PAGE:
Top 5 Places to Fish in Gulf Shores and Orange Beach
December 23, 2021
With 60 miles of diverse shoreline along the Gulf of Mexico, a tidal shore bordering bays, rivers, and bayous extending another 600 miles, and an endless array of artificial reefs, the Alabama Coast is, simply put, an anglers paradise. Abundant inland waterways, sandy reefs and shallows, and back bays and lagoons dot the landscape with picturesque beauty and a bounty of marine life waiting to be discovered. Whether you prefer inshore, nearshore, or offshore fishing, you’ll find it all year-round in Gulf Shores and Orange Beach. Locals get out as much as possible, and tourists flock from all over to cast a line in these popular fishing destinations.
“That saying that a bad day on the water or fishing is better than any day at work is truth,” says Kaiser Vacation Rentals Co-Owner Glen Kaiser, who’s spent his share of time on these waters over the years. Known as the “Red Snapper Capital of the World,” the area is a major spawning zone for redfish and flounder from October through December. You’ll find schools of pompano along the beaches and in passes during the spring, while sheepshead appears in the fall and stays through winter. From speckled trout to cobia and amberjack, you’ll find it all along the Gulf Coast, and one thing is for sure. Alabama fishing is something you don’t want to miss.
WHERE TO CAST A LINE IN GULF SHORES AND ORANGE BEACH
Gulf State Park Pier
A popular fishing spot with locals, Gulf State Park Pier is the longest fishing pier along the Gulf of Mexico. Stretching more than 1,500 feet out to the Gulf, and with 2,448 feet of fishing space available, you’ll find an abundance and variety of fish, including redfish, cobia, and mackerel. A fishing tackle store with fishing pole rentals is available nearby, along with a snack bar, picnic tables, restrooms, and large fish cleaning stations onsite. Take in the views and try your hand at some of the best pier fishing around for less than $10 a day. With plenty of space for everyone, the whole family will enjoy a fun afternoon in the Alabama sunshine!
Alabama Point Jetties
The Perdido Pass separates the Florida and Alabama Points, an area marked by rock barriers that form the East and West jetties. The Alabama Point Jetties on the east side of Perdido Pass are comprised of large boulders that attract an array of fish species. Reefs mark the entrance to the pass, and water depths range from five to as much as 12 feet. A notable snorkel and diving spot, the area is also known for some excellent inshore fishing, with all types of saltwater fish roaming the area. Although many enjoy catch and release, why not source a delicious meal for family and friends? You’ll have your pick from a wide selection, including pompano, sheepshead, redfish, speckled trout, grouper, and flounder. Several local restaurants will cook your catch and present an array of mouth-watering dishes bound to satisfy the heartiest appetite.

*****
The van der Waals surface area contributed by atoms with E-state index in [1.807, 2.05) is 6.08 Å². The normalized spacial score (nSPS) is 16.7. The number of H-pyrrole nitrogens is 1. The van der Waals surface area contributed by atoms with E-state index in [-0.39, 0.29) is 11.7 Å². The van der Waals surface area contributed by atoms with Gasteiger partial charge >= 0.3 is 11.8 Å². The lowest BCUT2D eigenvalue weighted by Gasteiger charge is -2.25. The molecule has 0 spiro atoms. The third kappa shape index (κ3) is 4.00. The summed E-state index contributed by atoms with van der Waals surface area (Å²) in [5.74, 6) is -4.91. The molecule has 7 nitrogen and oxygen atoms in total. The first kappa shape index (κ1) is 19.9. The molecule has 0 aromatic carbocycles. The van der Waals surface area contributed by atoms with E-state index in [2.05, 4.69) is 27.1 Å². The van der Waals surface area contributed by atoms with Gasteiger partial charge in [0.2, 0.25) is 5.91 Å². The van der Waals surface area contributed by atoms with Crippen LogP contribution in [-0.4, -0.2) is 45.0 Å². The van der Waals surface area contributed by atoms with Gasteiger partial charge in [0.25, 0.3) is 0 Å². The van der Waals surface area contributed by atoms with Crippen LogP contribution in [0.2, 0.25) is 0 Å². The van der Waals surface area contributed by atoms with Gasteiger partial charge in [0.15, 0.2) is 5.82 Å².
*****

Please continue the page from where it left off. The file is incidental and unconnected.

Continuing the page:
ALABAMA FISHING ALONG THE INLAND WATERWAYS
Bayou St. John Reef
A barrier island on the western tip of Florida’s panhandle, Bayou St. John Reef, is situated southwest of Bear Point and northeast of Perdido Key. Also known as Oronoco Bay, it’s one of 30 inshore artificial reefs along the Alabama coastal waters. Less than three miles East of Orange Beach, nestled between Terry Cove and Ono Island in Perdido Bay, this public reef was constructed by the Alabama Marine Resources Division and is a great spot for inshore fishing. With a depth varying between 11 and 25 feet, locals find the best time to catch the trout, redfish, and flounder prevalent in the area is during an outgoing or incoming tide.
THAT SAYING THAT ANY DAY ON THE WATER OR FISHING IS BETTER THAN ANY DAY AT WORK IS TRUTH.
Tucked deeper in the inland waterways lies Ingram Bayou, situated between Wolf Bay and Hatcher Point northeast of Orange Beach. Surrounded on three sides by Alabama forests, you’d be hard-pressed to find a building in sight. Take in the natural surroundings, gorgeous landscape, and fish for spotted sea trout and red drum among one of the most tranquil backdrops around. “A peaceful oasis that lets the new day begin to provide some warmth from a friendly sun,” says Kaiser, reflecting on a recent journey to this sublime location.
The Intracoastal Waterway is a 3,000-mile inland waterway running from the East coast southward along the southern tip of Florida then back up through the Gulf Coast. These local channels link together through a series of inlets, rivers, bays, and sounds and provide navigable inland passage along the seaboard, each presenting ideal conditions for prime fishing. You’ll find redfish in the shallows near coastal islands as well as other species, including mullet and speckled trout. Swing by the Wharf before heading out, stock up on fuel and supplies at the full-service marina, then settle in for a peaceful day of fishing.
FISHING BEYOND GULF SHORES AND ORANGE BEACH
Interested in big game fishing? Head offshore and try your hand at oil rig fishing for grouper, tuna, wahoo, and marlin. Alabama has one of the largest artificial reef programs in the world, creating a thriving marine habitat extending up to 55 nautical miles offshore. Book a charter and explore the massive collection and growing reef fish populations, including snapper, grouper, amberjack, triggerfish, and cobia.
No matter when, where, or how you fish in Alabama, it will be a day well spent and should culminate with a good meal and plenty of fish stories. According to Kaiser, “the only way to bring a day on the water to a close is a stop at Pirates Cove for a burger, fries, and a wonderful Bushwacker to wash it all down.” We couldn’t agree more.
THE ONLY WAY TO BRING A DAY ON THE WATER TO A CLOSE IS A STOP AT PIRATES COVE FOR A BURGER, FRIES, AND A WONDERFUL BUSHWACKER.
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